Advice for tape drive repair / maintenance

Jules Richardson julesrichardsonuk at
Tue Dec 19 18:12:17 CST 2006

Billy Pettit wrote:
> Companies don't survive if they make consumer products that wear out 
 > in "a year and day".

Where's the incentive for a manufacturer to make something that'll last five 
or ten years if a year down the road there's some hot new technology out and 
they can be pressing consumers to upgrade to that?

To most consumers, "new technology" or "more features" equates to "better 
product", regardless of whether they have a large investment in the old 
technology or whether they actually need the new features provided.

If a company can build a cheap product that'll last as long as it takes for 
them to bring its next generation to market then they'll do it; it doesn't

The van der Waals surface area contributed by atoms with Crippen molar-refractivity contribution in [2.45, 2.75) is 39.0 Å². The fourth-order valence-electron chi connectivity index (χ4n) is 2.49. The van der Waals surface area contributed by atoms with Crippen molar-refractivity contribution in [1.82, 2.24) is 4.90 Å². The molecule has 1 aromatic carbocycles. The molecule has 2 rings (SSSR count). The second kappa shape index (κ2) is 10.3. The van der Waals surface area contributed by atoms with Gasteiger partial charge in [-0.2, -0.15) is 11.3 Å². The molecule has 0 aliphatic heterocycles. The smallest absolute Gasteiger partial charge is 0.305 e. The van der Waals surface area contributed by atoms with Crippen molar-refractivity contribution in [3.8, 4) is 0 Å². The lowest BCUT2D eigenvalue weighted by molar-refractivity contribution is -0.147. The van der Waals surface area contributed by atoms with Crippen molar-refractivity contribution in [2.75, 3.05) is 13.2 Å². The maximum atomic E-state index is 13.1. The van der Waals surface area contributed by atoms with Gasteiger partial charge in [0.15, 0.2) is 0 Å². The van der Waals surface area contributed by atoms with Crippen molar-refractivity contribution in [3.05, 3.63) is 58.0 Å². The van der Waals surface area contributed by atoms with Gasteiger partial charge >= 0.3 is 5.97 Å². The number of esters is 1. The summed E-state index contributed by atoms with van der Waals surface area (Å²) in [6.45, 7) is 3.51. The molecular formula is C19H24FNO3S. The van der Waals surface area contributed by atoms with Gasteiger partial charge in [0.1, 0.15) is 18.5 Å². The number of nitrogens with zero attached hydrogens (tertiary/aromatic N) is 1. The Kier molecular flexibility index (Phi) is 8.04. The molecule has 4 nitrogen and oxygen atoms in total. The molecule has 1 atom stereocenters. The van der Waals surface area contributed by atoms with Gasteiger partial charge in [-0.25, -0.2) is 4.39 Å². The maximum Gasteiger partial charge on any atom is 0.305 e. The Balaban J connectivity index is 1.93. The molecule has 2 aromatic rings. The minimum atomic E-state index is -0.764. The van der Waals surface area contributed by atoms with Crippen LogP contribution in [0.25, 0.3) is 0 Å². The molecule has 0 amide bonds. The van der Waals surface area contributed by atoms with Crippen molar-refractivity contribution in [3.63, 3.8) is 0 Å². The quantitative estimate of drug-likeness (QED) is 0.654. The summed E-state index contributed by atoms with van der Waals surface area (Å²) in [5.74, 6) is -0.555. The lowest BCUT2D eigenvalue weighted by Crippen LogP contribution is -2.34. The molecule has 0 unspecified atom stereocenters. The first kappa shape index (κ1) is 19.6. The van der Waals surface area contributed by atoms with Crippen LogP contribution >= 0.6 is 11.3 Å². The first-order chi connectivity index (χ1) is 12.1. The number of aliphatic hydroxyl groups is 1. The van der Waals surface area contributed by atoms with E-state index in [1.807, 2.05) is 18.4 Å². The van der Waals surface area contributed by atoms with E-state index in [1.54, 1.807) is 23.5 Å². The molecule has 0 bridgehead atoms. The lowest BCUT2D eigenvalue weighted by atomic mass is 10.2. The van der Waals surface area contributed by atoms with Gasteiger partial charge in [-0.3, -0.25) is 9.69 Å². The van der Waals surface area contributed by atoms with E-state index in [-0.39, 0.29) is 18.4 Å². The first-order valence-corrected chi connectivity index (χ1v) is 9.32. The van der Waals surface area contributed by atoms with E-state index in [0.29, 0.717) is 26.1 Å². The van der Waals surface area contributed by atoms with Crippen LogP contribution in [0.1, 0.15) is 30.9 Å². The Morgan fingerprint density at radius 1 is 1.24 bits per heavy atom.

make sense to do anything else.

> Tony, you have your preferences and choices and more power to you.  But if
> you did a study of current state of the art electronics, you would find it
> to be far superior to that of 20 years ago.  Even if it won't provide a
> maintenance manual.

I think there's a line to be drawn somewhere, although it's hard to see what 
the defining characteristics are. You're right in that things like hard drives 
and computers as a whole do seem to last (failing capacitors and obsolescence 
aside :) - but in most modern DVD players, TVs, VCRs, and stereo equipment 
that I've been inside, the quality of construction (mechanical and electronic) 
has been piss-poor and obviously built to the lowest cost possible (same seems 
to hold true for things like kettles, toasters, microwaves etc.)



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